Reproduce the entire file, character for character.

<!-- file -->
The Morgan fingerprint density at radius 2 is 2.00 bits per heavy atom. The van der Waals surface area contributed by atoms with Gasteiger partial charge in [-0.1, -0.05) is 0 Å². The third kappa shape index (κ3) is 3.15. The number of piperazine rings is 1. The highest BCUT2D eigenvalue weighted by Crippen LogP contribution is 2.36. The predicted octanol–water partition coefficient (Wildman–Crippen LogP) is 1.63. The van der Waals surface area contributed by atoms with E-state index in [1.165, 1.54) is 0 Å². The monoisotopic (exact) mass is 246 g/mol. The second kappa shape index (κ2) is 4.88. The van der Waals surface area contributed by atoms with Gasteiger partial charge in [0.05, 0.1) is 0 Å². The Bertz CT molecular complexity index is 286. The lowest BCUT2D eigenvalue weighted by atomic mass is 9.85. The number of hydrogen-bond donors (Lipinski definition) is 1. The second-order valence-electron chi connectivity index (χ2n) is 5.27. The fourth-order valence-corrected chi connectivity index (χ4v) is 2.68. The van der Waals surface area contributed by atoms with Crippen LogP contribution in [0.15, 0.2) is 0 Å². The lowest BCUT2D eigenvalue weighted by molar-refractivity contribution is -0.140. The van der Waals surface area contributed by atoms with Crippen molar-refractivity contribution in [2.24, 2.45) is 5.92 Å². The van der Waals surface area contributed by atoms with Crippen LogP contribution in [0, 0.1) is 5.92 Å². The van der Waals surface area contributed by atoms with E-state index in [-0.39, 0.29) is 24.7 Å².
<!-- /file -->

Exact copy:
The Morgan fingerprint density at radius 2 is 2.00 bits per heavy atom. The van der Waals surface area contributed by atoms with Gasteiger partial charge in [-0.1, -0.05) is 0 Å². The third kappa shape index (κ3) is 3.15. The number of piperazine rings is 1. The highest BCUT2D eigenvalue weighted by Crippen LogP contribution is 2.36. The predicted octanol–water partition coefficient (Wildman–Crippen LogP) is 1.63. The van der Waals surface area contributed by atoms with E-state index in [1.165, 1.54) is 0 Å². The monoisotopic (exact) mass is 246 g/mol. The second kappa shape index (κ2) is 4.88. The van der Waals surface area contributed by atoms with Gasteiger partial charge in [0.05, 0.1) is 0 Å². The Bertz CT molecular complexity index is 286. The lowest BCUT2D eigenvalue weighted by atomic mass is 9.85. The number of hydrogen-bond donors (Lipinski definition) is 1. The second-order valence-electron chi connectivity index (χ2n) is 5.27. The fourth-order valence-corrected chi connectivity index (χ4v) is 2.68. The van der Waals surface area contributed by atoms with Crippen LogP contribution in [0.15, 0.2) is 0 Å². The lowest BCUT2D eigenvalue weighted by molar-refractivity contribution is -0.140. The van der Waals surface area contributed by atoms with Crippen molar-refractivity contribution in [2.24, 2.45) is 5.92 Å². The van der Waals surface area contributed by atoms with Crippen LogP contribution in [0, 0.1) is 5.92 Å². The van der Waals surface area contributed by atoms with E-state index in [-0.39, 0.29) is 24.7 Å².